Thank you for your comments. You make some very good points. We might not see things the same way. But I do appreciate the time you spent to respond to my thoughts, and there is certainly a fair basis for the comments you shared. Even though you called me a "capitalist ass", I genuinely respected your arguments.
I do not know who you are, but it is too bad you have to be so caustic and personal with many of your comments. I suppose your posting name is appropriate, but Is it really necessary to be that way? You do not know the full back-story or facts of things you say about me and others. Your personal attacks might be what you want to think about someone or what you have heard from someone with an axe to grind, but they do not benefit the discussion of 751; and they are nasty remarks that contain little if any truth.
If you want to make personal attacks on people (which isn't kind or appropriate) then at the least do not hide behind a generic posting name. It would probably be wiser for me to remain anonymous. But I was hopeful that decent human beings with perhaps contrary opinions can carry on a debate in a more adult-like manner.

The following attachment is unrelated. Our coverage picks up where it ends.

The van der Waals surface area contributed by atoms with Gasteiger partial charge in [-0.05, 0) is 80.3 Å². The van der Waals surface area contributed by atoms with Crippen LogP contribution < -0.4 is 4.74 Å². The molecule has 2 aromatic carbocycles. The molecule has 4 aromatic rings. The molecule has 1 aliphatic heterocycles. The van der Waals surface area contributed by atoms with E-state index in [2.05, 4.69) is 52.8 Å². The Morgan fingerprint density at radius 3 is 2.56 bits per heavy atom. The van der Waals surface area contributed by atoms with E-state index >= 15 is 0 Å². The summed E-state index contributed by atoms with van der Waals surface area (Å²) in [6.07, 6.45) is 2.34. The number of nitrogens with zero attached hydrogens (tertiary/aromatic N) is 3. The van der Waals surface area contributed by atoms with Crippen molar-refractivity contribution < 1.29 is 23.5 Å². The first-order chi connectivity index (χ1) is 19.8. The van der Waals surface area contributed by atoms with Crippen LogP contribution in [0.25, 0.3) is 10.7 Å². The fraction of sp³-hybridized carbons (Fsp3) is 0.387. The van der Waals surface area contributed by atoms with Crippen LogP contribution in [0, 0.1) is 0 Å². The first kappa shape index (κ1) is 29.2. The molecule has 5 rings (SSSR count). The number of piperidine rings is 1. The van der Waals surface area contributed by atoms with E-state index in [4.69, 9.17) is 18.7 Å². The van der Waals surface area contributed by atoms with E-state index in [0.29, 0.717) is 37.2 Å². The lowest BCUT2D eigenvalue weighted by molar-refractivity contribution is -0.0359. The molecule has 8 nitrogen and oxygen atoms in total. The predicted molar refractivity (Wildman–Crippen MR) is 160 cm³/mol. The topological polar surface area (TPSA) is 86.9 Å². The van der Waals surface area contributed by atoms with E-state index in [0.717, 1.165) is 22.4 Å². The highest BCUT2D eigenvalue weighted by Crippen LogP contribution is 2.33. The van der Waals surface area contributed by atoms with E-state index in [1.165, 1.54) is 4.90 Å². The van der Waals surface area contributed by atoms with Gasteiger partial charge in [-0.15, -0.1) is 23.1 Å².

The overwhelming majority of comments on this issue are from individuals who disagree with my opinions and those of a handful of others who have posted in support of 751 South. But, despite their strong, unwavering, opposing opinions, they have been generally pretty respectful.
While I think it is obviously fair to express different opinions about the issue at hand, getting personal is inappropriate and serves no good for anyone. While I might make a general comment that upsets the opinion, general perspectives, politics, or position on a local matter such as 751 South and its related issues, I do not personally attack individual posters.
Other than one or two regulars who go by their full name, I have no idea who any of you are and have no intention of trying to find out because I do not make personal attacks. I simply enjoy the debate and active commentary about an interesting and heated issue. Comment all you want on how you might think my opinions have no basis in fact, are general and old fashioned, conservative and against your principles, etc.